Translational Research Program
Pre-Clinical Studies involve research that is conducted prior to any testing in humans. During the IND/IDE review process, the FDA will evaluate these studies for evidence that the new treatment or product has the potential to be safe and effective in humans. Only when these requirements have been satisfied can your trial begin.
Depending on whether the compound or product has been studied or marketed previously, the scientists may have several options in fulfilling these requirements:
- Existing nonclinical data from past in vitro laboratory or in vivo animal studies
- Previous clinical testing or marketing of the compound or product
- New Pre-Clinical Studies designed to support the safety of administrating the compound or product to humans
Questions that Pre-Clinical testing may answer:
- Is there data to support that the potential target is involved in the disease and does the new treatment/product act on this target?
- Does the preclinical testing add to the understanding of how the treatment works as well as provides information about its safety profile?
- Does the proposed treatment have the potential to be more effective that the current standard of care?
- What is the maximum tolerated dose (MTD)?
- Why should the FDA believe that data from a presented animal model is comparable to a human?
The following links represent regulations that Investigators should consider when developing a Pre-Clinical Study.
International Conference on Harmonization (ICH)
The ICH regulations are the international standards that bring greater harmonization of regulatory requirements throughout the world, including the US, EU, and Japan. The ICH produced this comprehensive set of guidance documents regarding the required standards for safety (including risks such as carcinogenicity, genotoxicity, and reprotoxicity) on drugs and biologics under development.
Testing drugs in children presents considerable scientific, clinical, ethical, technical, and logistical challenges. Over the years, several practical issues have discouraged the testing of drugs in pediatric populations. These include:
- Lack of incentives for companies to study drugs in neonates, infants, and children.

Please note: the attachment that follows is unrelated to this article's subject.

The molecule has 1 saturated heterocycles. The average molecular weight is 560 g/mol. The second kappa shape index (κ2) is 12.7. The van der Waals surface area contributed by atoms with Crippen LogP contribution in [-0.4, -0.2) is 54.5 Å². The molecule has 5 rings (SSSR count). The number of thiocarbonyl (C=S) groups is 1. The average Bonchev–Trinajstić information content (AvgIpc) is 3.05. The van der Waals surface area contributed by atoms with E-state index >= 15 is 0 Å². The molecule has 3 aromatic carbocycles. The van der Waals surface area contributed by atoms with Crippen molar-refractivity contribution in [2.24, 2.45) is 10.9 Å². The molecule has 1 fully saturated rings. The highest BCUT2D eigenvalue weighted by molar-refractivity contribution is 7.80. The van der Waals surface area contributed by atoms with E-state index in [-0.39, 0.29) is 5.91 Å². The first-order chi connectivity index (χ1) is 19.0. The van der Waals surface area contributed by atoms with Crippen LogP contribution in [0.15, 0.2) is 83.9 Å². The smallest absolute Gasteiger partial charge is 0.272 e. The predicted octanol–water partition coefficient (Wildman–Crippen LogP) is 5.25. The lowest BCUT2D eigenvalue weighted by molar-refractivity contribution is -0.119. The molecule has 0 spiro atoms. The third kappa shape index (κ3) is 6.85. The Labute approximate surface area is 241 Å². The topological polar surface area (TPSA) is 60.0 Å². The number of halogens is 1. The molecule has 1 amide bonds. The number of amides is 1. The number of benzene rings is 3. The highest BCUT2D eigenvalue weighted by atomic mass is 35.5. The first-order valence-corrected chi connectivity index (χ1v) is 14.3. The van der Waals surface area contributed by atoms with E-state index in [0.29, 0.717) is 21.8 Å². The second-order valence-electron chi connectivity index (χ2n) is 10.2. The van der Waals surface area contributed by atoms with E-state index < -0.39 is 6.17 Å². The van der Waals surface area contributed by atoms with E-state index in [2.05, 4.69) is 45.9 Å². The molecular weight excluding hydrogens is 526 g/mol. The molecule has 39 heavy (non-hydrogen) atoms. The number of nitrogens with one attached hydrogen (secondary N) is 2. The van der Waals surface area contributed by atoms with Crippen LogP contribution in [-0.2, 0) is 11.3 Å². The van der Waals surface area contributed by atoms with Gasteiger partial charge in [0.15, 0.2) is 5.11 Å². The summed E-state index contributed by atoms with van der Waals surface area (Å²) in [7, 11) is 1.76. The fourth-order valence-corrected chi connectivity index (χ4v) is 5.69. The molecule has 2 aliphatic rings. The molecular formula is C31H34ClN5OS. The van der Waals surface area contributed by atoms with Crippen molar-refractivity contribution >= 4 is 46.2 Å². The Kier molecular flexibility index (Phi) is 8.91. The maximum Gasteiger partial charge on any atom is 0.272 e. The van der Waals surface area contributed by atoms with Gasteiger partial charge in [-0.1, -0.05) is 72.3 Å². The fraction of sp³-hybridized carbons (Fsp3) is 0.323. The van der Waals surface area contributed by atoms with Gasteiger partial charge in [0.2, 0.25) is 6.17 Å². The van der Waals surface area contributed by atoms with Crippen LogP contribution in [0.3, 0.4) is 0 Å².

- Lack of necessary technology to monitor patients and assay very small amounts of blood and other biological samples.
- Lack of suitable infrastructure for conducting pediatric pharmacology drug trials.
As a result, the majority of drugs used in children today, are used off label, without adequate understanding of appropriate dose, safety, or efficacy.
The following Acts were created to address these issues and encourage more clinical research and drug development in the pediatric population.
Best Pharmaceuticals for Children Act
Pediatric Research Equity Act
Other Important Documents
Pre-IND Meeting with FDA
A Pre-IND meeting is a formal meeting with the FDA (at the request of the Investigator) to discuss preclinical and manufacturing issues. Background information is provided by a sponsor to the FDA and is included in the Pre-IND meeting package. This information must be received at the FDA at least four weeks prior to the scheduled meeting date. These links also explain how to request a formal meeting and the information you are required to submit for review.
Moving Ideas from Bench to Bedside: September 30, 2011
Dr. Melissa Tassinari, from the Office of New Drugs at the FDA, spoke about criteria the FDA requires in a pre-clinical program for new drug development. Click here to view her lecture.
Dr. Charles Berde was able to provide a firsthand account of the process Dr. Tassinari described in her lecture. He discussed two new anesthetic drugs he is currently developing and the challenges he is facing. Click here to view his lecture.